You're tied to the dealer for this. GM is one of the worst manufacturers for "customer-unfriendly" business practices, and this is one of them. First they were real proud of the fact they were going from 200 authorized repair shops, (I worked for one), in the '70s, to six, to two, and that's what they have now, ... Two grossly over-priced repair centers. Next, in an effort to lock up all the lucrative repair business, they stopped allowing us to buy radio service manuals after 1994. With their 100 percent failure rate of their CD mechanisms, many people were installing aftermarket radios rather than paying $450.00 to have an AM / FM / cassette player repaired. To combat that, now they're building the Body Computer into the radio so it can't be removed from the vehicle. Starting with some 2002 trucks, some vehicles wont even start or run without the radio. You also can't install a good used radio from a salvage yard without at a minimum running to the dealer to have it programmed to your vehicle's ID number. That could mean towing the vehicle there, and you know they're going to be more than happy to program a radio you didn't buy from them.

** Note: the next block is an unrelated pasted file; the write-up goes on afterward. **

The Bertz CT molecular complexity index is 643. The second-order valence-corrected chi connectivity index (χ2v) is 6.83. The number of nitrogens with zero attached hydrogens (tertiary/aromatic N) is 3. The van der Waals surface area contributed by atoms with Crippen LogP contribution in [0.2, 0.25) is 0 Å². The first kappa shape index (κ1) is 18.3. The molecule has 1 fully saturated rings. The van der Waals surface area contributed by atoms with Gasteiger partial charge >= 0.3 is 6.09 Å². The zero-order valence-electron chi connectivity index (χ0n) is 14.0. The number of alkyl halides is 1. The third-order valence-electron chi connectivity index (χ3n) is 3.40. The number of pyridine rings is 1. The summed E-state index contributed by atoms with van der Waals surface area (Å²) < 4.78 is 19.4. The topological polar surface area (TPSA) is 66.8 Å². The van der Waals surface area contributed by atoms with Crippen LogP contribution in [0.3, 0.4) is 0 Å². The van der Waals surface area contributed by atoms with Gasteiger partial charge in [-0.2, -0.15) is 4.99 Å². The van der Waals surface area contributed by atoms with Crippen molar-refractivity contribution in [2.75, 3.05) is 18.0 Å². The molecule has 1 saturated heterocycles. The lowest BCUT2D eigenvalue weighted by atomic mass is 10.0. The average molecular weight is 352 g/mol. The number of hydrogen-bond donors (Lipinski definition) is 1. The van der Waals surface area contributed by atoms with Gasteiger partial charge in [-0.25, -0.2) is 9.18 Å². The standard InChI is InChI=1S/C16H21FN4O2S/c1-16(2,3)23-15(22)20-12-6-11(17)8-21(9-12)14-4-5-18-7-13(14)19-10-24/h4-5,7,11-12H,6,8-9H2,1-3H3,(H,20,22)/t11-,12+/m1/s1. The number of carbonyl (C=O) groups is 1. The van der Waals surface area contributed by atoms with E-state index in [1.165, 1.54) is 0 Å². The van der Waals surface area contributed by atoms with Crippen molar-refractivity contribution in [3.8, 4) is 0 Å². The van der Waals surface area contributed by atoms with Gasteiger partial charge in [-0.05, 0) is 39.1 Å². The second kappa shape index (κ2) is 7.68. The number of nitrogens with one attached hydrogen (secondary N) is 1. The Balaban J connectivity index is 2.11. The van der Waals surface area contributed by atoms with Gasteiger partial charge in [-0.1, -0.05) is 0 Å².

It is also possible for a disgruntled mechanic to "lock" your radio electronically to all the other computers on the vehicle. You'll never know that was done until the day you have to replace the radio, then you'll find out none of the other computers will work. They all have to be replaced, and there can be dozens of them. That programming can't be undone either, at least not with the equipment found at dealerships. Imagine, ... A vehicle that's "not worth repair" because it needs a radio.
Sorry to sound so crabby, but I've run into so many angry car owners over this and other similar issues. I'd like to visit GM and pound some heads together on your behalf!
Now that I've vented, before you go to the dealer, you might want to run the radio with the engine off for a while. If the problem still occurs, it most likely is being caused by the radio. If it doesn't act up during this time, you might consider a wiring problem, especially if you have steering wheel controls. Vibration from driving may be activating a touchy button, or there could be a stretched or corroded terminal in a connector.
Thursday, April 9th, 2015 AT 5:31 PM